• 6. Feld-Artillerie-Regiment Nr. 68
  • 2.Kompanie/2. Pionier-Bataillon Nr. 22
  • 3.Kompanie/2. Pionier-Bataillon Nr. 22

Late World War I organization[edit]

Divisions underwent many changes during the war, with regiments moving from division to division, and some being destroyed and rebuilt. During the war, most divisions became triangular - one infantry brigade with three infantry regiments rather than two infantry brigades of two regiments (a "square division"). An artillery commander replaced the artillery brigade headquarters, the cavalry was further reduced, the engineer contingent was increased, and a divisional signals command was created. The 40th Infantry Division's order of battle on January 1, 1918 was as follows:[7]

  • 7. Infanterie-Brigade Nr. 88 (88. Infanterie-Brigade)
    • 5. Infanterie-Regiment Kronprinz Nr. 104
    • 10. Infanterie-Regiment Nr. 134
    • 15. Infanterie-Regiment Nr. 181
  • 2. Eskadron/Kgl. Sächs. 2. Husaren-Regiment Nr. 19
  • Artillerie-Kommandeur 40:
    • 3. Feld-Artillerie-Regiment Nr. 32
    • Fußartillerie-Bataillon Nr. 403 (from July 5, 1918)
  • Stab Pionier-Bataillon Nr. 141:
    • 3.Kompanie/2. Pionier-Bataillon Nr. 22
    • Reserve-Pionier-Kompanie Nr. 54
    • Minenwerfer-Kompanie Nr. 40
  • Divisions-Nachrichten-Kommandeur 40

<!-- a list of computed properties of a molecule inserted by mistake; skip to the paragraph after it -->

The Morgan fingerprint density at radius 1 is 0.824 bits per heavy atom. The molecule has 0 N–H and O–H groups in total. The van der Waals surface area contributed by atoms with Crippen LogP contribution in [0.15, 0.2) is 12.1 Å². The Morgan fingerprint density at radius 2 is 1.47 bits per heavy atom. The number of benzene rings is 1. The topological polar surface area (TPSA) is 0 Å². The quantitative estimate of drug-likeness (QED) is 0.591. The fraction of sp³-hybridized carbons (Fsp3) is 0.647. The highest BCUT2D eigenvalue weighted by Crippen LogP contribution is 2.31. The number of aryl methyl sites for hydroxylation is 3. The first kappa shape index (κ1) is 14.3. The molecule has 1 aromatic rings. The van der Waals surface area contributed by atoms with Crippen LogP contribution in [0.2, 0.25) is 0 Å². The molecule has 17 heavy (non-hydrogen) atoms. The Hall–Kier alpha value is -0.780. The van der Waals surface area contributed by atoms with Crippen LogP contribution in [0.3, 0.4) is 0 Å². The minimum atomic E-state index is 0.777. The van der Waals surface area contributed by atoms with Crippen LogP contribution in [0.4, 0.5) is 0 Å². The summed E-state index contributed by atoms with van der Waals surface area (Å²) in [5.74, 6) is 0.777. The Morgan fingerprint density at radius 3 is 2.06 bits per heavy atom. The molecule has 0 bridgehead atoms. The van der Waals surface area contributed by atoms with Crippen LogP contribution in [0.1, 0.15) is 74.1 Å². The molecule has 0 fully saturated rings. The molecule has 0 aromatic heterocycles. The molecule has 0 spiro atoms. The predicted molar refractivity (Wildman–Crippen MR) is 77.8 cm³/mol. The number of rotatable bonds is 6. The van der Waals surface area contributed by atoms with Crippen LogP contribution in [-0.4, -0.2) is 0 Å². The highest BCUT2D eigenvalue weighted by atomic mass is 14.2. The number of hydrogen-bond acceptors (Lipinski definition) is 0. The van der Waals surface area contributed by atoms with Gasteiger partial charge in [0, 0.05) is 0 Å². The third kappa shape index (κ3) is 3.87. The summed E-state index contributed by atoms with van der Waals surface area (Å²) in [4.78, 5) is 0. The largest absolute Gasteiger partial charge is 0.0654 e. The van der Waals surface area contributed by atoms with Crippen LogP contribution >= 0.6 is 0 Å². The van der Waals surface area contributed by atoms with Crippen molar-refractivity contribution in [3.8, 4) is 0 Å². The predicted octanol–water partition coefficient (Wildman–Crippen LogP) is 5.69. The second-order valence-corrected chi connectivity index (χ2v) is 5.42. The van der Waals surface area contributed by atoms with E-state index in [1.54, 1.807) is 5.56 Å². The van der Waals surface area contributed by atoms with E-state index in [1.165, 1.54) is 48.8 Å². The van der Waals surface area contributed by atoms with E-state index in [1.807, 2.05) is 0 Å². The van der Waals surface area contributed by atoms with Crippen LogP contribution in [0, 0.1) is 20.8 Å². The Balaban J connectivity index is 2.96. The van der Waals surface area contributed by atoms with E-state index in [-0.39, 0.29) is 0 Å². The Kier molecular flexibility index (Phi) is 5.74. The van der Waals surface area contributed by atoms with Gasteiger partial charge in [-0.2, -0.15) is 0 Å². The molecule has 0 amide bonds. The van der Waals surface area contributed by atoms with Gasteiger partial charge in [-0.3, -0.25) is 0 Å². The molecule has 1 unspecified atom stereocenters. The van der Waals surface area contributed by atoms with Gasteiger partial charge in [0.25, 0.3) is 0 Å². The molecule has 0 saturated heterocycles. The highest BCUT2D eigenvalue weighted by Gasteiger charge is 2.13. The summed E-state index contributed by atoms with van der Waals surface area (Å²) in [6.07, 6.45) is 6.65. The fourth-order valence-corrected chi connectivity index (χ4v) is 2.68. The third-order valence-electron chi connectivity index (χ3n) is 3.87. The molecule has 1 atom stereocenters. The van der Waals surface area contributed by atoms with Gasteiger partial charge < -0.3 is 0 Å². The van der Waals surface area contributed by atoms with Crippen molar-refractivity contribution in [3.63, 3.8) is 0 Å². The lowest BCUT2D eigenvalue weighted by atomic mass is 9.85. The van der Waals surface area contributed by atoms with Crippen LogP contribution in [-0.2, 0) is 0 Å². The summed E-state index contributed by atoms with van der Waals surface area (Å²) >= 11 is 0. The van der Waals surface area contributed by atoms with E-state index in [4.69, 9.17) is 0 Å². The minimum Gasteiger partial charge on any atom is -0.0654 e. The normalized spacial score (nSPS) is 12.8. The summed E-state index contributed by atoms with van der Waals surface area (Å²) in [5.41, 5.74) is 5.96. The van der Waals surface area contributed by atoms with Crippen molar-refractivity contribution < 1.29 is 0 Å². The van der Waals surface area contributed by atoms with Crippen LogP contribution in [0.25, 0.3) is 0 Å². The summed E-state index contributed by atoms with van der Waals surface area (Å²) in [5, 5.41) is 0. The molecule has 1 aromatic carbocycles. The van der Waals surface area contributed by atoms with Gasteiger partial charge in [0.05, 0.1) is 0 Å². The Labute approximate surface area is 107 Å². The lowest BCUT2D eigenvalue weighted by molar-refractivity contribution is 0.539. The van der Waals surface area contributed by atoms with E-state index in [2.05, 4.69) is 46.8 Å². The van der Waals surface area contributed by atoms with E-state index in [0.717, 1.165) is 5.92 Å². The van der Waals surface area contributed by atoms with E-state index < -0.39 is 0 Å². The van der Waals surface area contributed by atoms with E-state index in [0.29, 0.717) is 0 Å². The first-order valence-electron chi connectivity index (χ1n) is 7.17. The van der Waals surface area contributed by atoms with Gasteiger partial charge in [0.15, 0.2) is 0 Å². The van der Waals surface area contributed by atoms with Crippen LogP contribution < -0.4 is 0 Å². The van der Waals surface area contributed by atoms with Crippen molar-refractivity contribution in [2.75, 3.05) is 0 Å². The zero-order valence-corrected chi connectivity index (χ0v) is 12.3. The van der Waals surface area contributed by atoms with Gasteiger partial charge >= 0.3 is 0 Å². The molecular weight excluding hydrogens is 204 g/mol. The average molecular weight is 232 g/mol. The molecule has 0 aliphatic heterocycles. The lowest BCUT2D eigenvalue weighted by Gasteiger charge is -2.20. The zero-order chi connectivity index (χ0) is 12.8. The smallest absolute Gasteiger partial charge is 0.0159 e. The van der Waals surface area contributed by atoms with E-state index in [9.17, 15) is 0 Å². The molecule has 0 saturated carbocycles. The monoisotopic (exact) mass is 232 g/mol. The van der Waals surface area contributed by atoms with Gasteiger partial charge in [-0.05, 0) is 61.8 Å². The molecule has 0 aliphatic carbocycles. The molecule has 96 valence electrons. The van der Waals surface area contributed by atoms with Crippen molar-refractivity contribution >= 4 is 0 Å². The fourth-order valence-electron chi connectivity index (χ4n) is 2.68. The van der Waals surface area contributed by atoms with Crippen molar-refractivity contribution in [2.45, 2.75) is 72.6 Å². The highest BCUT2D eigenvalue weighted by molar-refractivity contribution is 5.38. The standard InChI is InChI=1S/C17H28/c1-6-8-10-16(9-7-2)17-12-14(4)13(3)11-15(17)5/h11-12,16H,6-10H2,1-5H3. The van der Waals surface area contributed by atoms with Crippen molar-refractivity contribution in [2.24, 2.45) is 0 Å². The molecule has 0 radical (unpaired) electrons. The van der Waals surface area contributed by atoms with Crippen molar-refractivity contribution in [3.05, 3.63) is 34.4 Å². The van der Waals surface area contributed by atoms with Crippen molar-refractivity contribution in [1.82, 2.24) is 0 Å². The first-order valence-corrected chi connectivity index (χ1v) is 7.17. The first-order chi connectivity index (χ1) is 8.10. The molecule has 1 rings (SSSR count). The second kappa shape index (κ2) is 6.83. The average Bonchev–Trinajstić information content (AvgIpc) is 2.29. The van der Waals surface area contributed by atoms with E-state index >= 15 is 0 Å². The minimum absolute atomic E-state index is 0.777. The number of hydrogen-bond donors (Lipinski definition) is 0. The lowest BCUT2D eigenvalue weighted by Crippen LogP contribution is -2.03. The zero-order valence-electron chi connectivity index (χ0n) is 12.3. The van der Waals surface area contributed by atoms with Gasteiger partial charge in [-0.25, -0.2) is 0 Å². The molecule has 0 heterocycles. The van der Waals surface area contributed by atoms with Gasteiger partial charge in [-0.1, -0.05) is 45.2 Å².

References[edit]

  • 40. Infanterie-Division (Chronik 1914/1918) - Der erste Weltkrieg
  • Claus von Bredow, bearb., Historische Rang- und Stammliste des deutschen Heeres (1905)
  • Hermann Cron et al., Ruhmeshalle unserer alten Armee (Berlin, 1935)
  • Hermann Cron, Geschichte des deutschen Heeres im Weltkriege 1914-1918 (Berlin, 1937)
  • Günter Wegner, Stellenbesetzung der deutschen Heere 1815-1939. (Biblio Verlag, Osnabrück, 1993), Bd. 1
  • Histories of Two Hundred and Fifty-One Divisions of the German Army which Participated in the War (1914-1918), compiled from records of Intelligence section of the General Staff, American Expeditionary Forces, at General Headquarters, Chaumont, France 1919 (1920)

Notes[edit]

  1. ^ From 1867, the Saxon Army was integrated into the Prussian Army's organizational structure (hence the dual numbering) in what was effectively the German Army. During the period of German unification (1866-1871), Saxony, along with the other states of the German Empire, entered into conventions with Prussia regarding their armies and only the Bavarian Army remained fully autonomous.
  2. ^ Günter Wegner, Stellenbesetzung der deutschen Heere 1815-1939. (Biblio Verlag, Osnabrück, 1993), Bd. 1, p.134; Claus von Bredow, bearb., Historische Rang- und Stammliste des deuschen Heeres (1905), p.1392.
  3. ^ Bredow, p. 1390.
  4. ^ 40. Infanterie-Division (Chronik 1914/1918)
  5. ^ Histories of Two Hundred and Fifty-One Divisions of the German Army which Participated in the War (1914-1918), compiled from records of Intelligence section of the General Staff, American Expeditionary Forces, at General Headquarters, Chaumont, France 1919 (1920), pp. 442-445.
  6. ^ Rangliste der Königlich Sächsischen Armee für das Jahr 1914 (1914), pp.15-16
  7. ^ a b Cron et al., Ruhmeshalle